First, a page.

When List 2019 member and Danone Senior Brand Manager Santiago Gómez Bernal and his wife and fellow professional Laura Dalton were planning a family, there were a couple of major life-changing events they didn’t account for: first, that they would be having twins, and second, that they would have two very different experiences when it came to parental leave.
Danone is a multi-national corporation based in France, an EU member known for its progressive parental leave benefits. The company’s policies extend to the U.S., and Gómez was offered, and encouraged to take, six months of paid leave when his children were born—an opportunity he gladly took advantage of.
“I was always thinking about taking the full parental leave. It was never a question,” Gómez says.
Dalton, who was in the IT industry at the time, had worked for her company for two years when she approached them about her maternity leave options. (Dalton requested that we not name her former company in this article.) She was set to receive eight weeks off—four for maternity leave and four for medical leave—due to a planned C-section. Her time off was not fully paid.
Early in her pregnancy, Dalton faced some unexpected challenges and was working long hours and traveling frequently for her job. There was a growing concern that the stress she was experiencing at work was going to have a negative impact on her health and the health of the babies. The couple ultimately made the decision as a family that it was in Dalton’s best interest to take an early unpaid leave.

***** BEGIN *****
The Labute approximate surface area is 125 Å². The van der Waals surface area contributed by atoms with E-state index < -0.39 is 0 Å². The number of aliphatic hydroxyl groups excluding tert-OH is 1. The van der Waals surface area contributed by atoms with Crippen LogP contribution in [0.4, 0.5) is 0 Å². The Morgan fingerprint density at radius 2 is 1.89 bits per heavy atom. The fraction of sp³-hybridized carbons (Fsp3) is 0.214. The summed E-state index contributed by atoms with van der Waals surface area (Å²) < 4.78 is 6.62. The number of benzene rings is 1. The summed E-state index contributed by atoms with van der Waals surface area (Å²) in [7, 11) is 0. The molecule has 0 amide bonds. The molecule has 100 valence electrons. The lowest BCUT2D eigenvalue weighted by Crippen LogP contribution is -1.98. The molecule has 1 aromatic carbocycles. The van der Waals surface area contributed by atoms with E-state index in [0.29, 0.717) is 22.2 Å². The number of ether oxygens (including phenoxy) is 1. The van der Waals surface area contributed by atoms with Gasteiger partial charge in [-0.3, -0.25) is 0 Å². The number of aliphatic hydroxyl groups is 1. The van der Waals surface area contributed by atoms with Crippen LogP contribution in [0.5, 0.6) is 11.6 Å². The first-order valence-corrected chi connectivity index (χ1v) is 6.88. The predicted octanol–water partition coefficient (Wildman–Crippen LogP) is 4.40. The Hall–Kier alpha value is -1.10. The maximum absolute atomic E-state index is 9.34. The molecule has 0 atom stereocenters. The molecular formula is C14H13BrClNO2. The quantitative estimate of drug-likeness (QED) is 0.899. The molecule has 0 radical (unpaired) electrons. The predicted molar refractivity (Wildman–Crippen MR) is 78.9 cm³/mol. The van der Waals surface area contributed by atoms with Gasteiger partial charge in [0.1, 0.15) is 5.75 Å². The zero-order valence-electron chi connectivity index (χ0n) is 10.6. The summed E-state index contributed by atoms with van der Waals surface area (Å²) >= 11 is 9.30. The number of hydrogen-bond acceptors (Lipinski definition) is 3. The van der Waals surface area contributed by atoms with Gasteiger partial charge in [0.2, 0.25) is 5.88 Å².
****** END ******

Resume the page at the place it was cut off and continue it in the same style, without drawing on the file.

Prior to taking this leave, however, Dalton talked to her company about adjusting her role to one that included less travel, in order to adapt to her new lifestyle with two newborns. For a while, her company seemed supportive. It wasn’t until after she delivered two healthy babies and returned from her leave that she noticed a shift.
"When I decided to come back from my short-term disability, that's when I felt like things started to change,” Dalton says. “I felt like the company didn't really want me back.”
The flexibility she was shown pre-childbirth was gone, and the company was no longer willing to work with her to adjust her role.
“I think there was a lot of hesitation to invest in someone that had newborn twins,” Dalton explains.
When it became clear that her company was not one that was willing to work with new parents, she made the difficult decision to leave. While the timing of this career change was not ideal (with two new babies and a Manhattan mortgage), the flexibility that Gómez’s company afforded him made it possible.
“Thankfully, I was there, and I was getting my full paycheck,” Gómez says. “I was taking care of the twins while she was doing interviews.”
Dalton was able to find a new job before Gómez even had to return to work.
Reflecting on his easy decision to take advantage of Danone’s comprehensive leave policy, Gómez says, “There’s definitely a bias in the U.S. when it comes down to who should be taking the leave and who should have more of a role as primary caregiver when the babies arrive.”